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Finally...




After Amber Guyger was found guilty of murder, lawyers for Botham Jean's family spoke outside the courtroom.

S. Lee Merritt called the rare murder conviction against a police officer a "huge victory" not only for the victim's family but also "for black people in America."

"It's a signal that the tide is going to change here," he told reporters. "Police officers are going to be held accountable for their actions and we believe that will begin to change policing culture all over the world."

Another family attorney, Benjamin Crump, cited the names of numerous unarmed African-Americans who have died at the hands of police.

"For so many unarmed black and brown human beings all across America, this verdict is for them," he said.

What happens now: The case heads into its sentencing phase. Guyger, 31, now faces up to life in prison.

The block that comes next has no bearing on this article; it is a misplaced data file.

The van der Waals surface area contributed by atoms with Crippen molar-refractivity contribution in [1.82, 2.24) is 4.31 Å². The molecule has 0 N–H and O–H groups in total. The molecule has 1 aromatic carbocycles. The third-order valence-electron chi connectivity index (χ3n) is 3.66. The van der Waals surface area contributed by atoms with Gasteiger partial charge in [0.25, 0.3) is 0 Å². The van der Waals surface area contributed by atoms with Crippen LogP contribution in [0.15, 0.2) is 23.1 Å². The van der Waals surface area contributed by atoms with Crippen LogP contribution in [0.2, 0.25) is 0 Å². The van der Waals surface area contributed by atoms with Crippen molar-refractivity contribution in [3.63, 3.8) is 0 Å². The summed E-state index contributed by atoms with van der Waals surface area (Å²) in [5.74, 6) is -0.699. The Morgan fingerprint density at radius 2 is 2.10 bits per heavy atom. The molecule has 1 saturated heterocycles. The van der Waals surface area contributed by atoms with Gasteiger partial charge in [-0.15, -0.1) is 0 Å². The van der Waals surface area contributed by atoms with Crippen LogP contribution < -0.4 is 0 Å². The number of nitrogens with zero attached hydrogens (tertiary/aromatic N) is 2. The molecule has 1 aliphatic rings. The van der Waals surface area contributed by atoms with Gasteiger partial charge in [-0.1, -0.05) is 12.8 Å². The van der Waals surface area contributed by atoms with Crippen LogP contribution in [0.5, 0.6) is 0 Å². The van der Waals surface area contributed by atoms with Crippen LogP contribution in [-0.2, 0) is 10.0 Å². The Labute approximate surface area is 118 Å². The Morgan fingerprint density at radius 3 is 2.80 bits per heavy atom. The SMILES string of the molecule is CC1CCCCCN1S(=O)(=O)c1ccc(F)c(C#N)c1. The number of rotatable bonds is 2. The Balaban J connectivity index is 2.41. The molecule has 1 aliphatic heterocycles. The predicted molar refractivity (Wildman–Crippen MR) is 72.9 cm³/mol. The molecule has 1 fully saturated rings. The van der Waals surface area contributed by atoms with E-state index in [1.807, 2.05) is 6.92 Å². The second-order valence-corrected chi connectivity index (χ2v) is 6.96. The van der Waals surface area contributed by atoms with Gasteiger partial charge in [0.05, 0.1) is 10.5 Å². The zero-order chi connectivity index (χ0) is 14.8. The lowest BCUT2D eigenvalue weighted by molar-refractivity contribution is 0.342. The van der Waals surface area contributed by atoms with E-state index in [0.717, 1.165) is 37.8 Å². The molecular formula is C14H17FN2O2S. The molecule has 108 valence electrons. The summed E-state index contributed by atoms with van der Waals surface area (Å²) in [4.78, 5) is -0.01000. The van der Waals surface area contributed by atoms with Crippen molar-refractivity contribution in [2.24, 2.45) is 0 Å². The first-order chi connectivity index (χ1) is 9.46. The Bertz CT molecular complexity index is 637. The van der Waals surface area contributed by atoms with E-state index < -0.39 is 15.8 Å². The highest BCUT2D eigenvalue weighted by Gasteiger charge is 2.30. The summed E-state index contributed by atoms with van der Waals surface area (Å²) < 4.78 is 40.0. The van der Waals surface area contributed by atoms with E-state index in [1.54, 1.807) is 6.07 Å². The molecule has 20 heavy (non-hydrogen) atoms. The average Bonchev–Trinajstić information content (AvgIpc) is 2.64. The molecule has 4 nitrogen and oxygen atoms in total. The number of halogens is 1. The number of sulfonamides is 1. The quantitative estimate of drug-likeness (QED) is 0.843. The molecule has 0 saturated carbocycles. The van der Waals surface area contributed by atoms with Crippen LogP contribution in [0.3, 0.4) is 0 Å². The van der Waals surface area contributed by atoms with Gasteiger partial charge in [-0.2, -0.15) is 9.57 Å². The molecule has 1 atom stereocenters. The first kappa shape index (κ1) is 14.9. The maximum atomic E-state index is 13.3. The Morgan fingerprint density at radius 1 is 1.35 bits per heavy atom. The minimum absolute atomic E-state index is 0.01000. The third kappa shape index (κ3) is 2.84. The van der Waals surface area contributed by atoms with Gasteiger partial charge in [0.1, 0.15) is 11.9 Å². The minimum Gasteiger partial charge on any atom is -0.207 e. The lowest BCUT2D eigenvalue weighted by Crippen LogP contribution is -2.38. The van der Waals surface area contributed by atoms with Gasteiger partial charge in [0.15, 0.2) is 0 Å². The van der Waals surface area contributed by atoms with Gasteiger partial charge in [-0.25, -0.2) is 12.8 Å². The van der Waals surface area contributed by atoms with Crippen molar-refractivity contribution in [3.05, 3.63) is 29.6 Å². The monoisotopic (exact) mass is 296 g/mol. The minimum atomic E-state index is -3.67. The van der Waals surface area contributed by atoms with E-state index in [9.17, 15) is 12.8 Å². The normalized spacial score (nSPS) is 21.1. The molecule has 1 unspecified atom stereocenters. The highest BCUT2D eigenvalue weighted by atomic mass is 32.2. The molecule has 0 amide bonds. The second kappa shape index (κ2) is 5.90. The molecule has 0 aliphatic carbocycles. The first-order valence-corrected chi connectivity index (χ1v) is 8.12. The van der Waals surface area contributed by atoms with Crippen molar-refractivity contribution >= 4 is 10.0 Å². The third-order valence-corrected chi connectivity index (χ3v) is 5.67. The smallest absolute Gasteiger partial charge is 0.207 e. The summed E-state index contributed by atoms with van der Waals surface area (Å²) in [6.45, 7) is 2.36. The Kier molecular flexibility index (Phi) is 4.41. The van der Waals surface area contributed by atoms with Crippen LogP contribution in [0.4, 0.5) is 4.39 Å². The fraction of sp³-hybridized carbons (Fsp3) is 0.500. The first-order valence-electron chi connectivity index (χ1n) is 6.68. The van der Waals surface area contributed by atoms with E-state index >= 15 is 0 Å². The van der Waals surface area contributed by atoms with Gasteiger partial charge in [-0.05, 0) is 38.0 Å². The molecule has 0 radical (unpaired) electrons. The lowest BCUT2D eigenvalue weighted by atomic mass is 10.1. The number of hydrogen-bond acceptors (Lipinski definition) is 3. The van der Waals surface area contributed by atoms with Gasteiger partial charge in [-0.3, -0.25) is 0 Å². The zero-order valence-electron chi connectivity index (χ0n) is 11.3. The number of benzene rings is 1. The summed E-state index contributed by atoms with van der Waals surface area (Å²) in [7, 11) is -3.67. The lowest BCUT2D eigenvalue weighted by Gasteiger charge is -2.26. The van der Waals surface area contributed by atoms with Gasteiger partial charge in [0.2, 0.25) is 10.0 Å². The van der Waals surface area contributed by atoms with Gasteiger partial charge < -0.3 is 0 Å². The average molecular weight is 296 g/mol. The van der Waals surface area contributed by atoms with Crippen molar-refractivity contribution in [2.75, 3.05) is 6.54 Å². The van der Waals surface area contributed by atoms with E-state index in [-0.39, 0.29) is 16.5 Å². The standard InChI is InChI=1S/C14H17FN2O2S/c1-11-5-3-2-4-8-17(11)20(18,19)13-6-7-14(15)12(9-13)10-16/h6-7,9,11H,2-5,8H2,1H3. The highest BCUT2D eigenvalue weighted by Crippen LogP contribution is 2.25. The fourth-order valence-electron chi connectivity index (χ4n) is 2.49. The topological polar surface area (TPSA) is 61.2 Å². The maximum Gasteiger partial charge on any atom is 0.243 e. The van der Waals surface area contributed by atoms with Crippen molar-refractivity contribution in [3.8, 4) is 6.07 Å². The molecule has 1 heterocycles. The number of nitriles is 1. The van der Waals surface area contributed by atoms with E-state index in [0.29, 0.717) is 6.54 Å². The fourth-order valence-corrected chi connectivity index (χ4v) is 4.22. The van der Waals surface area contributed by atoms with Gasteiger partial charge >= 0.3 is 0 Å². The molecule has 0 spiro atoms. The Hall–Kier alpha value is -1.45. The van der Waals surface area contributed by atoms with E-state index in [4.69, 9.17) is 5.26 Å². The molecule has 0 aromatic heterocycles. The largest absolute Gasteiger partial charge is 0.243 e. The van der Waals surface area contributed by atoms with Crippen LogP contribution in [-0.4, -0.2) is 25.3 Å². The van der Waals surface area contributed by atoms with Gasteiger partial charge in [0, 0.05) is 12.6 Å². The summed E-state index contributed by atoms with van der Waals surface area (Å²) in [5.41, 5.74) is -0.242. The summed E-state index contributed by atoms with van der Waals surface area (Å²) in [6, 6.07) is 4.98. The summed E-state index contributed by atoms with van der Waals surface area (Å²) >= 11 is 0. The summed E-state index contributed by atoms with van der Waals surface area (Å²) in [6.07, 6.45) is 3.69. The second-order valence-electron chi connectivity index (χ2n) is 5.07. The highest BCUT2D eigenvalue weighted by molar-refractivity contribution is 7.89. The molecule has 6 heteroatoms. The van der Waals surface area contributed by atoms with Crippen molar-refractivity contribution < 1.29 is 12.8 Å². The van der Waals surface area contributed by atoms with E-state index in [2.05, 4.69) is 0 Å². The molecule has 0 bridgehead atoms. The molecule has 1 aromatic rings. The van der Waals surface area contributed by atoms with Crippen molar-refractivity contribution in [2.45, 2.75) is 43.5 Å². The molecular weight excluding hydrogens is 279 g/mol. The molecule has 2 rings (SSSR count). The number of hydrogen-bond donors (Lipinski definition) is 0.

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In a now-viral video, a law enforcement officer tried to arrest Houston resident Clarence Evans in his own front yard after mistaking him for a different black man who allegedly had a warrant out for his arrest.

Evans uploaded the video of the incident to social media on May 8, saying the officer had pulled up to his house as he was watching his kids play.

The video ― which now has more than 1 million views on Facebook and 4.5 million views on Twitter ― shows a deputy, who is white, holding Evans’ arm behind his back and repeatedly calling him by a different name, saying there is a warrant out for his arrest in Louisiana.



The callous attitude of the Harris County Precinct 4 Constable Mark Herman is very telling, indeed.
 

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With his weapon cocked to the side, the Arkansas police officer repeatedly gives Ed Truitt a simple command: “shut your car off.”

An apprehensive Truitt, using his left hand to live-stream the early Sunday encounter on Facebook, begins to move his right arm.

“He’s got a gun!” the officer yells before repeating the last word. “Gun!”

“Where? My hand’s in the air!” Truitt replies, panning the camera to his empty hand. “Come shut the car off, I ain’t moving my hands. He’s trying to shoot me.”